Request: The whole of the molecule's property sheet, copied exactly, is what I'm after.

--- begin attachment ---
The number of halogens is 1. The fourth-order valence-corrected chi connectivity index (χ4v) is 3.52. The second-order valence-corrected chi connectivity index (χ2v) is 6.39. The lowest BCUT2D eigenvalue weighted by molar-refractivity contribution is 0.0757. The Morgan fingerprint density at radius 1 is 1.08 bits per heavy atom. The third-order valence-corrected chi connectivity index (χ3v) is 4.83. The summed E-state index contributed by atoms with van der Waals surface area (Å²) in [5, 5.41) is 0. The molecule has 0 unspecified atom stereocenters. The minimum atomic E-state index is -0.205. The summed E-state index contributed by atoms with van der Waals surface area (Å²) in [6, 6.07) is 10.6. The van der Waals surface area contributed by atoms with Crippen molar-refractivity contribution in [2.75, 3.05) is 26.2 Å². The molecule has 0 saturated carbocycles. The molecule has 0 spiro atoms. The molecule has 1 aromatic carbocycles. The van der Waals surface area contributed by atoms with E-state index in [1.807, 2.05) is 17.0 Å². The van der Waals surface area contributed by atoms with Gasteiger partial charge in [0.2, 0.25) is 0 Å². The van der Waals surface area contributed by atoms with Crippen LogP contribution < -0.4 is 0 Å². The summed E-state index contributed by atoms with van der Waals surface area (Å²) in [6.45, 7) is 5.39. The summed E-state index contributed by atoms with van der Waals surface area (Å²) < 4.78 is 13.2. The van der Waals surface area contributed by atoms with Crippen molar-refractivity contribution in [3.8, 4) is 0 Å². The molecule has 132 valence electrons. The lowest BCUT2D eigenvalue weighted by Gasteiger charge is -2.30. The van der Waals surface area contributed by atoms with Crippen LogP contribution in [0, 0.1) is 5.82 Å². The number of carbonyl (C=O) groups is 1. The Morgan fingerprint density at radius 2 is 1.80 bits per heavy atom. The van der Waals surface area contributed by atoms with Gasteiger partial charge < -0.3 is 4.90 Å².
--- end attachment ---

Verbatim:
The number of halogens is 1. The fourth-order valence-corrected chi connectivity index (χ4v) is 3.52. The second-order valence-corrected chi connectivity index (χ2v) is 6.39. The lowest BCUT2D eigenvalue weighted by molar-refractivity contribution is 0.0757. The Morgan fingerprint density at radius 1 is 1.08 bits per heavy atom. The third-order valence-corrected chi connectivity index (χ3v) is 4.83. The summed E-state index contributed by atoms with van der Waals surface area (Å²) in [5, 5.41) is 0. The molecule has 0 unspecified atom stereocenters. The minimum atomic E-state index is -0.205. The summed E-state index contributed by atoms with van der Waals surface area (Å²) in [6, 6.07) is 10.6. The van der Waals surface area contributed by atoms with Crippen molar-refractivity contribution in [2.75, 3.05) is 26.2 Å². The molecule has 0 saturated carbocycles. The molecule has 0 spiro atoms. The molecule has 1 aromatic carbocycles. The van der Waals surface area contributed by atoms with E-state index in [1.807, 2.05) is 17.0 Å². The van der Waals surface area contributed by atoms with Gasteiger partial charge in [0.2, 0.25) is 0 Å². The van der Waals surface area contributed by atoms with Crippen LogP contribution < -0.4 is 0 Å². The summed E-state index contributed by atoms with van der Waals surface area (Å²) in [6.45, 7) is 5.39. The summed E-state index contributed by atoms with van der Waals surface area (Å²) < 4.78 is 13.2. The van der Waals surface area contributed by atoms with Crippen molar-refractivity contribution in [3.8, 4) is 0 Å². The molecule has 132 valence electrons. The lowest BCUT2D eigenvalue weighted by Gasteiger charge is -2.30. The van der Waals surface area contributed by atoms with Crippen LogP contribution in [0, 0.1) is 5.82 Å². The number of carbonyl (C=O) groups is 1. The Morgan fingerprint density at radius 2 is 1.80 bits per heavy atom. The van der Waals surface area contributed by atoms with Gasteiger partial charge < -0.3 is 4.90 Å².